A commonly feared professional, dentists can be thought of as cold, insensitive or cruel.2
How to cope—Ask family, friends or coworkers if they have a dentist to recommend. If someone you know trusts a dentist, it could ease your fears. Before your appointment, ask to meet the dentist first. This gives you an opportunity to explain your fears and the dentist a chance to assure you that you’ll be in good hands.
Although modern technology has made some procedures less painful or pain free, some people may have sensitive mouths or fear the pain will be severe.
How to cope—The idea of dental pain is often much worse than the pain itself. If your fear comes from a bad experience from the past, remember that modern dental practices are more advanced now. Medications and techniques such as anesthetics, numbing gels and laser drills can reduce or eliminate any pain during most procedures.
Numbness or gagging
People who have experienced choking or difficulty breathing may fear getting their mouth numbed.
How to cope—If your dentist recommends an anesthetic for a procedure, explain your concerns beforehand. They may suggest mild numbing to see how you feel. Also, most anesthetics used in dentistry only affect the sensory nerves, not motor nerves used for movement and swallowing. Be sure to ask your dentist for the details of any anesthetic they recommend so you feel comfortable.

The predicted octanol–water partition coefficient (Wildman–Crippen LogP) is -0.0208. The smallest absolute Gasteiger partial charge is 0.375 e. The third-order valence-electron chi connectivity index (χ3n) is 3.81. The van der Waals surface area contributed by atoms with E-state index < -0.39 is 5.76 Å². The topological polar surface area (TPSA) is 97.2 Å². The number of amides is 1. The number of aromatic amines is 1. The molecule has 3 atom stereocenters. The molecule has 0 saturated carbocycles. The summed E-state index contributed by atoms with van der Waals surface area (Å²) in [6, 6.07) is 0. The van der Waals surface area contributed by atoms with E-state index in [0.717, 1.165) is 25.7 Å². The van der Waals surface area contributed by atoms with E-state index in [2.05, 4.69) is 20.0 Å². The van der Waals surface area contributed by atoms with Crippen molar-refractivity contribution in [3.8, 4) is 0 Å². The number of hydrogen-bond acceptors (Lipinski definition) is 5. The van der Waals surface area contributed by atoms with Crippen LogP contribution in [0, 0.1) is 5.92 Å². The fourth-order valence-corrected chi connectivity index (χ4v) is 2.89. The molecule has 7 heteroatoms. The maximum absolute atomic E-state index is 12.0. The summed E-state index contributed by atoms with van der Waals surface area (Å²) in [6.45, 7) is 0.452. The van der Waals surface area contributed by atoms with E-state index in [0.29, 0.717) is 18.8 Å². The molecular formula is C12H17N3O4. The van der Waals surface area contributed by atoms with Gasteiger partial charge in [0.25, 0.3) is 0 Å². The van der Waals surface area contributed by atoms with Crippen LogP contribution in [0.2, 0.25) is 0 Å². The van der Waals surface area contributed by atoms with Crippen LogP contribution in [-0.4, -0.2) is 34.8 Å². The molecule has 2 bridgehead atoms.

People with a fear of needles (trypanophobia) can be extremely afraid of the injection used to numb the mouth.
How to cope—Nowadays, most dentists use a topical solution to numb the area where the needle will be inserted. This way, you’ll only feel a little pressure instead of pain. If your dentist recommends anesthesia and you want to avoid needles altogether, you may have the option of inhaling gases or vapors delivered by a mask or breathing tube.
Some people may feel self-conscious about the condition of their teeth, gums or mouth odor.
How to cope—Dentists have seen it all. If you think you have bad breath or gum disease, your dentist will want to help make it better. They won’t judge you for coming in—they’ll be proud of you and help you feel relaxed during your appointment.
Loss of personal space
The physical closeness of the dentist can be uncomfortable for some people.3
How to cope—Dentists need to be close to do their jobs correctly, but there is one good way to empower yourself: hand signals. When you start to feel uncomfortable, use a signal (e.g., stop). This way the dentist knows to stop working and give you space. When you’re ready for them to return, you can use another signal (e.g., thumbs up).